Cervical disc disease may be the most common cause of neck pain. It's caused by an abnormality in one or more discs, the cushions that lie between the neck bones (vertebrae). When a disc is damaged, due to arthritis or an unknown cause, it can lead to neck pain from inflammation or muscle spasms. In severe cases, pain and numbness can occur in the arms from nerve irritation or damage.
While pain relievers, physical therapy, neck traction, and as a last resort, surgery, can help ease neck pain from cervical disc disease, there are also home remedies you can use to help relieve pain and speed the healing process.
You likely take pain meds. Have you gotten complacent about how you use them? Brush up on the habits you need to help pain meds work. And make it a goal to pay attention to small acts that might be sabotaging your pain management.
Conditions: Osteoarthritis, Rheumatoid arthritis, Migraine, Back Pain, Neck Pain, Fibromyalgia, Nerve Pain, Undiagnosed
If you're like most people, you probably live a busy, hectic life. But if you're living with cervical disc disease and have increased neck pain from injury or muscle pain, it's important to temporarily ease back on intense activities. While you are resting, find a comfortable position -- one that causes you the least amount of neck pain. You can place a rolled up towel or a pillow under your neck to help keep your neck in a neutral position. Resting doesn't mean crawling into bed and remaining perfectly still, however. Staying immobile for more than a day or two actually can be harmful because it can decondition the muscles that support your neck and actually increase neck pain in the long run. While your neck is healing, adjust your activity level to what you can comfortably handle. As you improve, gradually increase your activity level back to normal.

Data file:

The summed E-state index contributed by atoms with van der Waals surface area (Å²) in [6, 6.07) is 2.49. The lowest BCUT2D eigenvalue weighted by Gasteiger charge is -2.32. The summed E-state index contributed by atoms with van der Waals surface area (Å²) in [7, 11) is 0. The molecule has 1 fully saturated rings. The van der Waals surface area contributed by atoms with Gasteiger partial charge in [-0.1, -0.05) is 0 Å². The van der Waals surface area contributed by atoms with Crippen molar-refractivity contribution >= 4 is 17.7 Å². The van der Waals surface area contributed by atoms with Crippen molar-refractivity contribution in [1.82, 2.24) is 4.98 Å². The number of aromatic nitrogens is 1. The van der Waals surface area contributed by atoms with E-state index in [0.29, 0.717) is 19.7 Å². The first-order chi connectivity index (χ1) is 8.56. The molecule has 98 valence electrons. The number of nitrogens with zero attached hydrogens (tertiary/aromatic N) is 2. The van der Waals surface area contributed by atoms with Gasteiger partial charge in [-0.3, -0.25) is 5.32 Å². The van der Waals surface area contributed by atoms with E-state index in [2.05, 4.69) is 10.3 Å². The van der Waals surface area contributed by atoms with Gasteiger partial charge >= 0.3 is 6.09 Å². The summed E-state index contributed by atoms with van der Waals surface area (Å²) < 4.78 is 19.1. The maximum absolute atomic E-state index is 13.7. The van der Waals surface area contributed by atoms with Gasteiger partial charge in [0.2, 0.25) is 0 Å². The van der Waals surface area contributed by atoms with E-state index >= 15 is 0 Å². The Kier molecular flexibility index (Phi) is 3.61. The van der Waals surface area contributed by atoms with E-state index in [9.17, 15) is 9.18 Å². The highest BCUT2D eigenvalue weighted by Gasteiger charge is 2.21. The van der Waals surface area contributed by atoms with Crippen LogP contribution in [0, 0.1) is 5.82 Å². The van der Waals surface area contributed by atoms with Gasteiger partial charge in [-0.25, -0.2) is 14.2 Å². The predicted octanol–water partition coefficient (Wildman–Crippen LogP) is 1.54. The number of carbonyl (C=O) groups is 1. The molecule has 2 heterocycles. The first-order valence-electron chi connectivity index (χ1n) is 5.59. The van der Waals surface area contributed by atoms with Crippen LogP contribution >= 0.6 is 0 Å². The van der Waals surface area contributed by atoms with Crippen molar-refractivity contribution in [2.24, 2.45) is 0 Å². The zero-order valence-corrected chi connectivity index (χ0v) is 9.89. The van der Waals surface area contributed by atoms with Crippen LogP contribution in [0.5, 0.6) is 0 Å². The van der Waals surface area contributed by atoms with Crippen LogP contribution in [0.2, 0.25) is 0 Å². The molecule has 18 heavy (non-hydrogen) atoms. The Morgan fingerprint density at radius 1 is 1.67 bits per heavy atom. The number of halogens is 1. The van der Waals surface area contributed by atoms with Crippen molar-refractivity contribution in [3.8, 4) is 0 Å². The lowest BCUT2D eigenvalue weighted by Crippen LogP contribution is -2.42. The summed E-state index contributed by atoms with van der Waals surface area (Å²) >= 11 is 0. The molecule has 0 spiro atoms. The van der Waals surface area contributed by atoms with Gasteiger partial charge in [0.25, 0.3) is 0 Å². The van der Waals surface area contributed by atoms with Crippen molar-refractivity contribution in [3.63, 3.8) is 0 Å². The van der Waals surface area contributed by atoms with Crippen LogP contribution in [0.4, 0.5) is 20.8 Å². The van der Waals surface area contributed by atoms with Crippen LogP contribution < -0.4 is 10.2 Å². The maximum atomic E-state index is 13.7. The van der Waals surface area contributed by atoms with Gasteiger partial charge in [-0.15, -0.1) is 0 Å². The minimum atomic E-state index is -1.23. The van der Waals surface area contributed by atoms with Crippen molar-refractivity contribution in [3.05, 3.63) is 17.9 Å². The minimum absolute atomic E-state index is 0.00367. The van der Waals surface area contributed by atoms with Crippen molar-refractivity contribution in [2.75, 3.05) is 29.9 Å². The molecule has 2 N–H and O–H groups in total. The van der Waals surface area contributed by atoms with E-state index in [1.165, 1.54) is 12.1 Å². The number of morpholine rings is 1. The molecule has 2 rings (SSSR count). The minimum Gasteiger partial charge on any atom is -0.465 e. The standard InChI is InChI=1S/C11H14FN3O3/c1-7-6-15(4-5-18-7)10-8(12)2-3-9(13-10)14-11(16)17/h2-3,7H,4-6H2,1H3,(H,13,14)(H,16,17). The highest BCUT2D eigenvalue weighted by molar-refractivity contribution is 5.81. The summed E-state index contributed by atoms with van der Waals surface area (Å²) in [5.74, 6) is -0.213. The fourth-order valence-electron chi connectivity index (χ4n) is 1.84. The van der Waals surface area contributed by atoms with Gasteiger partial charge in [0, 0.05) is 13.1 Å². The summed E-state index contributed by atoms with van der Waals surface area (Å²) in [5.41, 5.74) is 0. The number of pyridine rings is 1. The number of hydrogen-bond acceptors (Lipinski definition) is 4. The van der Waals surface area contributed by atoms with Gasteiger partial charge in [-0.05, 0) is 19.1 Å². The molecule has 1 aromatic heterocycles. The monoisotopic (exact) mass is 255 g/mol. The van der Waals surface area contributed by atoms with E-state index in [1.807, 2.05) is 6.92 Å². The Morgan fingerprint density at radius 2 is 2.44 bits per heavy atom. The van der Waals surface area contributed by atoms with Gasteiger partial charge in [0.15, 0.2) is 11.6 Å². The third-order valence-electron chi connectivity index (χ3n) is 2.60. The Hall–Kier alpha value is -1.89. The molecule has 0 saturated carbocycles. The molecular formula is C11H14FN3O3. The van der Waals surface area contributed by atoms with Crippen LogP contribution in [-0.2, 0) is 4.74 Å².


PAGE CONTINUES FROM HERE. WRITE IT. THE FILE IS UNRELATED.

Neck Pain Tip 2: Apply Cold/Heat
People often face the hot/cold conundrum: Which one should you use? Generally, the recommendation is to use ice for the first 24 to 48 hours after an injury to reduce swelling, followed by heat to loosen muscles and improve stiffness. But with cervical disc disease, neither heat nor cold is going to penetrate deeply enough to actually relieve the inflammation, so use whichever feels best. Regardless of whether you choose cold or heat, keep it on for only about 20 minutes at a time and then leave it off for at least 40 minutes. Wrap the ice or heat source in a towel -- never put it directly against your skin or you could wind up with a nasty burn.